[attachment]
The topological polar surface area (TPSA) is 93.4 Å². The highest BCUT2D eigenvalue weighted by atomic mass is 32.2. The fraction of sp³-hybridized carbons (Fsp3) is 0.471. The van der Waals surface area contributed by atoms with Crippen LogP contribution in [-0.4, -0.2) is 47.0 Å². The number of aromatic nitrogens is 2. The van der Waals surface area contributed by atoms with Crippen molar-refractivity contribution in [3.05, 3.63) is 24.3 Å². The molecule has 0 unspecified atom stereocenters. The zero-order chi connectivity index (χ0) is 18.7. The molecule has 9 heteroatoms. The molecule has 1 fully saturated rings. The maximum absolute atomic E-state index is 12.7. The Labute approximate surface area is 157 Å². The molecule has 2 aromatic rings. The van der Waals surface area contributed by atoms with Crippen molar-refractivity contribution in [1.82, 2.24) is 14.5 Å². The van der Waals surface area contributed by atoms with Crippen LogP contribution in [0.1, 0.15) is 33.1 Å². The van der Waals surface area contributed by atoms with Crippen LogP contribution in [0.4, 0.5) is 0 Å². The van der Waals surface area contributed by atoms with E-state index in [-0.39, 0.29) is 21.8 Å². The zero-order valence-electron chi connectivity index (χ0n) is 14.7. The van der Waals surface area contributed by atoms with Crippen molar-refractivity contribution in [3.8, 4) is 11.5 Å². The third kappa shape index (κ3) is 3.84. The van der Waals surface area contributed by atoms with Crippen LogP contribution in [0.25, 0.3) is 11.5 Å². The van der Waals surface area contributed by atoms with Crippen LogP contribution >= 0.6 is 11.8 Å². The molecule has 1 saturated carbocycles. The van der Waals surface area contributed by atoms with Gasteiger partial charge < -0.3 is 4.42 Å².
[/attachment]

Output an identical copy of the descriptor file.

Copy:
The topological polar surface area (TPSA) is 93.4 Å². The highest BCUT2D eigenvalue weighted by atomic mass is 32.2. The fraction of sp³-hybridized carbons (Fsp3) is 0.471. The van der Waals surface area contributed by atoms with Crippen LogP contribution in [-0.4, -0.2) is 47.0 Å². The number of aromatic nitrogens is 2. The van der Waals surface area contributed by atoms with Crippen molar-refractivity contribution in [3.05, 3.63) is 24.3 Å². The molecule has 0 unspecified atom stereocenters. The zero-order chi connectivity index (χ0) is 18.7. The molecule has 9 heteroatoms. The molecule has 1 fully saturated rings. The maximum absolute atomic E-state index is 12.7. The Labute approximate surface area is 157 Å². The molecule has 2 aromatic rings. The van der Waals surface area contributed by atoms with Crippen molar-refractivity contribution in [1.82, 2.24) is 14.5 Å². The van der Waals surface area contributed by atoms with Crippen LogP contribution in [0.1, 0.15) is 33.1 Å². The van der Waals surface area contributed by atoms with Crippen LogP contribution in [0.4, 0.5) is 0 Å². The van der Waals surface area contributed by atoms with E-state index in [-0.39, 0.29) is 21.8 Å². The zero-order valence-electron chi connectivity index (χ0n) is 14.7. The van der Waals surface area contributed by atoms with Crippen molar-refractivity contribution in [3.8, 4) is 11.5 Å². The third kappa shape index (κ3) is 3.84. The van der Waals surface area contributed by atoms with Crippen LogP contribution in [0.25, 0.3) is 11.5 Å². The van der Waals surface area contributed by atoms with Crippen LogP contribution >= 0.6 is 11.8 Å². The molecule has 1 saturated carbocycles. The van der Waals surface area contributed by atoms with Gasteiger partial charge < -0.3 is 4.42 Å².